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Glenville, West Virginia
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July 29, 2004     The Glenville Democrat
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July 29, 2004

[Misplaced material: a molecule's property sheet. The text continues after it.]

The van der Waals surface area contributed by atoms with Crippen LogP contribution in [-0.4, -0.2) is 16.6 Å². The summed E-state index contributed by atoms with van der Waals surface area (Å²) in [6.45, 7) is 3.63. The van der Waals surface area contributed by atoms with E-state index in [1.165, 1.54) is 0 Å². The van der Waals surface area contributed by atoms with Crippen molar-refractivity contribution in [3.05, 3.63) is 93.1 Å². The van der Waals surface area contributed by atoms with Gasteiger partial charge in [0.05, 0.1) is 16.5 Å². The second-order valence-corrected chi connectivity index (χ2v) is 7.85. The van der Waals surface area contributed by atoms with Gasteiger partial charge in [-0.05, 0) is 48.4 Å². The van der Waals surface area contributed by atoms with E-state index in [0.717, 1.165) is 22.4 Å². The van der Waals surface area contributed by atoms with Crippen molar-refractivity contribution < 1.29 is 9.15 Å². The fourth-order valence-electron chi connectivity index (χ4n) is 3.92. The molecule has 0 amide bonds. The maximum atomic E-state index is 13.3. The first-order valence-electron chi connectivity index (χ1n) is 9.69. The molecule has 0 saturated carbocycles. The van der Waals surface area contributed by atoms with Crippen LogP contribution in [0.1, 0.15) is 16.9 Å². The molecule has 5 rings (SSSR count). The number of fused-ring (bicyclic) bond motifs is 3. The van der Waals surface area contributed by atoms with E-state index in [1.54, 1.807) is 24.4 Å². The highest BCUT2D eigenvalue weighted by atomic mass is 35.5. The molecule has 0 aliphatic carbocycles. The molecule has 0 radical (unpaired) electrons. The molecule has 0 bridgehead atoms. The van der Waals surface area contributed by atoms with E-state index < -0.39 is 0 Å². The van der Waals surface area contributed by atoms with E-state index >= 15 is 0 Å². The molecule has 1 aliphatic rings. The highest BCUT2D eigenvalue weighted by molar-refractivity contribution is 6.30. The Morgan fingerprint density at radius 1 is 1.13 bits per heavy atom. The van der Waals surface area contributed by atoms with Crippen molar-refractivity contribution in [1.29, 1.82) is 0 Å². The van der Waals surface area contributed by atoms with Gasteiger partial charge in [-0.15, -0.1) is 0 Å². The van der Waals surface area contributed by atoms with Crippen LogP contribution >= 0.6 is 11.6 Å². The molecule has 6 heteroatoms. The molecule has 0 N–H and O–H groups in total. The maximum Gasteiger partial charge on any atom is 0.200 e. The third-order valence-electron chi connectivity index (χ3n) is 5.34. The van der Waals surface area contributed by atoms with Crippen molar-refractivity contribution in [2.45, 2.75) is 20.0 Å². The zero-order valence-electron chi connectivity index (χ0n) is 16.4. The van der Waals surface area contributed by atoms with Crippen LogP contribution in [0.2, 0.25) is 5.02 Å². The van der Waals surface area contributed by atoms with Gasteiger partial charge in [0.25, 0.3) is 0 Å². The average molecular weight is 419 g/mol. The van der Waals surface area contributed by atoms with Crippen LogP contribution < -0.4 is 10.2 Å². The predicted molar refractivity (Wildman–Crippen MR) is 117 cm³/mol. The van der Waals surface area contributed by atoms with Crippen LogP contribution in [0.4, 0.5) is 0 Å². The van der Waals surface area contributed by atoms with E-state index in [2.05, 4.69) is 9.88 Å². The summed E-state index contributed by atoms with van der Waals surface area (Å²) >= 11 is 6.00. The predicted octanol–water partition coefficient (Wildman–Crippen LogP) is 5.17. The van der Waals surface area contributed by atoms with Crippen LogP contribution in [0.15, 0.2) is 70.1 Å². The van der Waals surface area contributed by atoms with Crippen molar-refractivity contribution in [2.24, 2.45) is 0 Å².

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Single Copy Price-50r (47r plus tax) (ISSN 0746-5890) Published by and for Gilmer County People Volume 100, Number 31 Glenviile, Gilmer County, West Virginia 26351 Thursday, July 29, 2004 J A Gilmer County Prayer-- That our county, region and state's Armed Forces serving as peacekeepers in lraq and Afghanistan be made safe during the transitions in those governments. Editorial Page-- Budget Digest, W. Va. Folk Festival Belles & Letters! Page 3 Gilmer's Sports Scene -- Local sports update. Shopping Happiness Page 4 Stay up-to-date with shopping bargains via our Region's Best Marketplace page! Page 11 Salute to Cedarville's Celebration -- Brent Boggs commends Cedarville for patriotism during July Fourth Fest. Pages 14j ilmer Goings ATHLETIC BOOSTERS The Gilmer Co. Athletic Boosters will ~ be having a meeting on Tues., Aug. 3, at 6 pm, at GCH~;. Support your GCHS Athletics, by attending! C&G J, ND HOPE GAS ANNUITANTS The C&G and Hope Gas Annuitants will meet for break/ast on Tues., Aug 3, at 8:00 am, at the Log Cabin Res- taurant in Hardsville. TANNERfest MEETING There will be a TANNERfest meeting on Tues., Aug. 3, after the monthly Tanner Senior Satellite Dinner at the Tanner Community Building (in the alley). Anyone interested in helping to organize this year's lest, please plan on attending. The meeting should start at approximately 7:15 pm. *t U4,NNUAL YARD SALE The Cox's Mills Jolly Millers 4-H Club will have their annual yard sale on Fri., July 30 and Sat., July 31, at the Lions Club Park, 4.3 miles west of town, on Rt. 5. FRN EXECUTIVE COMMITTEE The Gilmer County FRN Executive Committee will meet at noon, Friday, Aug. 6, at the Community Showcase. For more information contact Donna at 462-7545. FRN BOARD OF DIRECTORS The FRN will hold its regularly sched- uled monthly meeting at noon on Fri., Aug. 13, at the Community Show- case, 115 East Main St. The meeting is open to all members of the com- munity. For more information contact -_Donna at 462-7545. Continued on page 8 The Glenville City Council will meet at 7 p.m. on next Men., Aug. 2 at City Hall for its regular monthly meeting. The Final Reading and Public Hearing on the proposed Back Flow Ordinance will take place at 6:30 p.m. before the regular meeting. The general public is' invited to attend. The Sand Fork Town Council will meet at 7:30 p.m. on next Men., Aug. 2 at the new Town Hall. The general public is invited to attend. The Gilmer County Commission will meet at 9 a.m. on next Thurs., Aug. 5 at the Courthouse for its first regular meeting of the month. To be placed on the agenda, a citizen must contact County Clerk Beverly Marks (462-7641) two days in advance, if action on an issue is being requested. For any other non-action business, the general public invited to just drop in. The Gilmer County Historical Society will meet at noon on Men., Aug. 9 at the Society's Holt House Museum's office at 202 East Main Street for lunch. Planning for the joint Gilmer and Calhoun County Historical Society picnic at 5 p.m. on Thurs., Aug. 12 at Grantsville and the County Park will take place. This Week The Editorial Page ............................. 3 Sports ................................................. 4 Obituaries .......................................... 8 Society ........................................... 7-9 Courthouse News ............................ 10 Legals .............................................. 10 Classifieds .................................. 12-13 GGOs ......................................... I & 8 GSC News .............................. !, 5 & 6 CANA News .......................... 1, 5 & 6 Region's Best Marketplace .............. 1 I Cedarville's July 4th Pictures .......... 14 Meditation Moment Thought -for Week -- "The car is a superb piece of uni- form, standardized mechanism that is of a piece with the Gutenberg technology and literacy which created the first classless society in the world. " Marshall MeLuhan Canadian author & phdo.~opher ( 191 i-1980) e By David H. Corcoran, , Publisher-Editor As a colorful culmination of The Center for Appalachian Network Access's (CANA) three- week work project in Glenville, CANA and Glenville State College officials and students jointly introduced GSC's new, state-of-the-art learning center in the Administration Building's old first floor art room to about 30 fascinated listeners. At 3 p.m. on last Thurs. afternoon, July 22, the new Distance Learning Center (DLC) was alive with representatives from the wireless broadband project, state government, the Appa- lachian Regional Commission, county com- mission, city of Glenville and GSC itself-- all eager to see what advantages the new technol- ogy will bring to the College and community. The futuristic DLC's technology, using CANA's wireless broadband Internet access, can hook into classes, conferences and other discussions worldwide, and allow participants in Glenviile to interact with other far-ranging groups via this digital medium. The DLC had been installed by the CANA group from Carn- egie Mellon University in Pittsburgh, in con- junction with GSC's Office of Technology, as a part of a $250,000 wireless broadband grant from the Appalachian Regional Commission and Benedum Foundation. In extending the College's greetings, Dr. Robert Freeman gave an overview of the new DLC. "We're terribly excited about this learn- ing center," he states, explaining, "For ex- ample, other institutions can tie into one of our chemistry or other classes. On the other side of the coin, we fat GSC) will be able to offer majors (to GSC's students by connect- ing with larger university courses) that our small college doesn't have now, and other PRINCIPAL SPEAKERS AT GSC -- Introducing the new, state-of-the-art Distance small collegeshookingintothisdistancelearn- Learning Center at GSC's Administration Building on last Thursday were the ing center can do the same." following dignitaries from left to right: Larry Baker (GSC's Office of Technology head), Continuing,heseesanotheracademic value Dr. Robert Freeman (GSC president), Mrs. Marge Burke (GSC Board of Governors' to the DLC, in that if only two students are chair), Hen. Brent Boggs (State Delegate), Mark DeFalco (ARC'sTelecommunications interested in taking a specific specialized Initiative manager), Ed Ward (WVNET's head) and John Whitehill (CANA team's class here, they can be teamed up with small manager). The Distance Learning Center (DLC), in part, will allow GSC students to numbers of students at many other colleges take specialized classes from internationally renowned universities all over the world across the region to take advantage ofdistinc-via an interactive digital network. The establishment of the DI.C was made possible, tive teachers at major universities, in part, by a grant from the I.L. Morris family, of Glenville, in addition to major funding In conclusion, he stresses, "We're commit- from the wireless broadband Internet access project's other two contributors, the ted to be ahead of the curve in the distance Appalachian Regional Commission and Bened0m Foundation. (Staff photos by David learning technology." H. Corcoran, Sr.) Eugene Yee, a Carnegie Mellon student /"- and CANA worker, further adds, "With this t distance learning center, you, at GSC, can have a class with Carnegie Mellon students when they hear a lecture from a noted profes- sor in Athens, Greece." Another CANA spokesperson, John White- Continued on page 6 .# DEEP IN THOUGHT- Gilmer County Board of Education member Alton Skinner (left) is not alone in what appears to be deep'thought. Beside him, Larry Butcher seems to be considering a packet of information used during the recent BeE meeting, held in the Gilmer County High Schoo! library. (Staff photo by Kristal Sheets) Now Schools Levy at BOE meeting Monday By Kristal Sheets, Schools Superintendent Ed Toman profusely City Editor thanked the Board and central office staff for The Gilmer County Board of Education met continuing to ease him into his new position, on Men., July 26 in the library at Gilmer while aiso reiterating his open door policy for County High School for the final meeting of any resident of Giimer County wanting to this month, address education issues with him. During the meeting, several new postings, Employment new hires and resignations were announced, The following individuals were approved along with a summary of excess levies for the for employment with the Gilmer County Nov. 2 levy ballot. Board of Education for the 21304-2005 school It was decided that the current 40% levy year: over three years will be maintained by the .PatriciaManleyPhillips-Peggs, TitlelRead- current Board, with total funds at $681,88 I, an ing Teacher, SFES; increase over the $599,057 amount in 2002, Kim Cottrill, .5 Title I Math Teacher, SFES; with the only reflected increases in the areas of Cynthia Szabo, Mini Titan Girls' Volley- text book purchasing, instructional supplies, ball Coach, GCHS; extended curricular expenses at the elemen- Joe Dennison, Head Mini Titan Football tary level, and 4-H. Coach, GCHS; During opening remarks, Gilmer County Continued on page 6 lne ,/ ARC SPOKESPERSON IN TOWN --- In Gtenville for the kick-off of the new Distance Learning Center at GSC was Mr. Mark DeFalco (seated), manager of the Telecommunications Initiative at the Appalachian Regional Commission. He stresses that his boss, Anne Pope, the ARC's Federal Co-Chair, wants to get on with wireless broadband Intemet access technology throughout the. entire Appalachian Region. Glenville and GSC is "a model project," he relates. Shown here relaxing for a moment on last Thursday in GSC's new FIPSE Computer Lab, he surfs the ARC site. Moreover, he enjoys chatting with a diverse group of students who reflect how the Internet brings foreign cultures closer to Appalachia. Working for Carnegie Mellon University's Center (CMU) for Appalachian Network Access (CANA) on the GSC and Glenville project are students from left to right: Nouhoum Cisse (a native of South Africa), (Mr. DeFalco), Nachiketa Chopra, Rajesh Seenichamy (both of India) and Kai Zheng (China). Certainly, because Anne Pope and Mark DeFalco's ARC federal-state agency brought $125,000 to the plate, which was combined with a like amount from the Benedum Foundation, their grant to CANA and GSC is now coming to fruition. For that reason, the ARC officials and CANA Center participants here and at CMU deserve our newspaper's coveted "Folks Who Shine" award this week. DHC, Sr., Publisher-Editor (staff photo by David H. Corcoran, Sr.) Appalach/an Regional Comm/$s/on rep, Mr. DeFalco, sees GSC as 'model' By David H. Corcoran, Mr. DeFalco relays that CANA's project Publisher.Editor . here, or the Glenviile Model., is already being "The Appalachian Regional Commission studied by various other Appalachian counties hopes that the Glenville Model will be a for possible future start-ups in them. conduit for others throughout Appalachia," Most importantly, h~s Department s telecom- states Mark DeFalco, manager ofthe Wash- munications initiatives, like the Glenville ington-based, federal-state regional Model,hasthesupportoftheARC'stopadmin- agency's Telecommunications Initiative. istration. "The ARC has been involved in tele- He's referring to the wireless broadband communications project~ in Appalachia for Internet access project being installed here decades, but now we're trying to bring inbroad- in a joint effort of Glenville State College band to these rural areas,as a wave of the and the Center for Appalachian Network future," he explains, quickly stressing, "Anne Access (CANA) of Carnegie Mellon Uni- Pope, our agency's Federal Co-Chair, wants to versity in Pittsburgh. The CANA-GSC get it (broadband) into the rural areas, so that project, funded by a combined $250,000 they'll have access." He adds, "She knows the grant from the ARC and Benedum Founda- necessity of this project (the growing broad- tion, hopes to open up the world wide web band initiative) and it is for us." faster and more effectively for Glenville CANA in Glenville State College, local public schools, govern- Admitting that Glenville isn't the ARC's first ment units, non-profit organizations, busi- attempt at providing broadband to a very rural nesses and individual users. Continued on page 6 0000000000000 eeeeeeeeeeeee GILMER COUNTY HISTORICAL SOCIETY & THE FOLK FESTIVAL---At their recent meeting, Gilmer Historical Society members discussed the group's activities during the annual Folk Festival. Although a number of people toured the Holt House Museum to see the Old School House Exhibit which is still running for the next few months, very few people came to the Fri.-Sat. evening historical tours programs. Don Kelble suggested having a live demonstration at the museum and a town crier, going up and down Main Street telling the crowds about the programs taking place throughout the downtown. Most of the people congregate around the jamming groups and concessions stands, the members concede. The Society was also introduced to Jennifer James (third from left), a recent GSC graduate and historical intern from the Vandalia Foundation. Among those in attendance at the July 9 meeting were from left to right: Agnes Hullman, Hunter Armentrout, Norma Hurley, (Ms. James), Margaret Moss and Marion Reed. The Society's next meeting is for lunch at the Society at noon on Men., Aug. 9 in order to plan for the joint Gilmer-Calhoun Historical Society picnic. This annual picnic will start from the Old Stump Hotel Museum in downtown Grantsville at 5 p.m. on Thurs., Aug. 12 and end up at the Calhoun County Park. (Staff photo by Dave Corcoran, St.) Country Store Museum opens weekends A new initiative at the Folk Festival's Country Store Museum is being headed up by Dave and Judy Brown, of Sand Fork. "We're retirees, volunteers and crafters, so we'd like to establish a volunteer group to keep the Country Store Museum open on Fridays and Saturdays starting this August," Mr. Brown announces He's hoping to find enough volunteers to allow each person at least every other weekend off. Local residents interested in folk music jamming or crafts demonstrating would be ideal as volunteers. Or, just people who want to help out the West Virginia Folk Festival Committee in a quiet and systematic way will be welcome. But, from this August through October (the tourist and football season), he'd like to keep the museum open from 10 a.m.-2 p.m. Fridays and 10 a.m.-noon Saturdays. "There are so many historical artifacts in here that they need to be on display more often during the year," he says. He can be reached by phone at 462-4682 or by e-mail atjudyweaves@wv-cis.net No Gilmer Countian at Democratic Convention Sand Fork's Marge Burke, a former Democratic Stale Delegate from Gilmer County, was not elected to be a Delegate to the Nah~mal Dcm~)crat=c Convent=on m Boston thts week. She says that although she carried Gilmer, Braxton, Clay and some other small counties, the bigger city candidates had the necessary numbers' clout to be elected. Nevertheless, it turned out for the best, as shJ~nd her husband, Billy, will be tending to important family business, cheering on two grand~ughters in separate contests this week.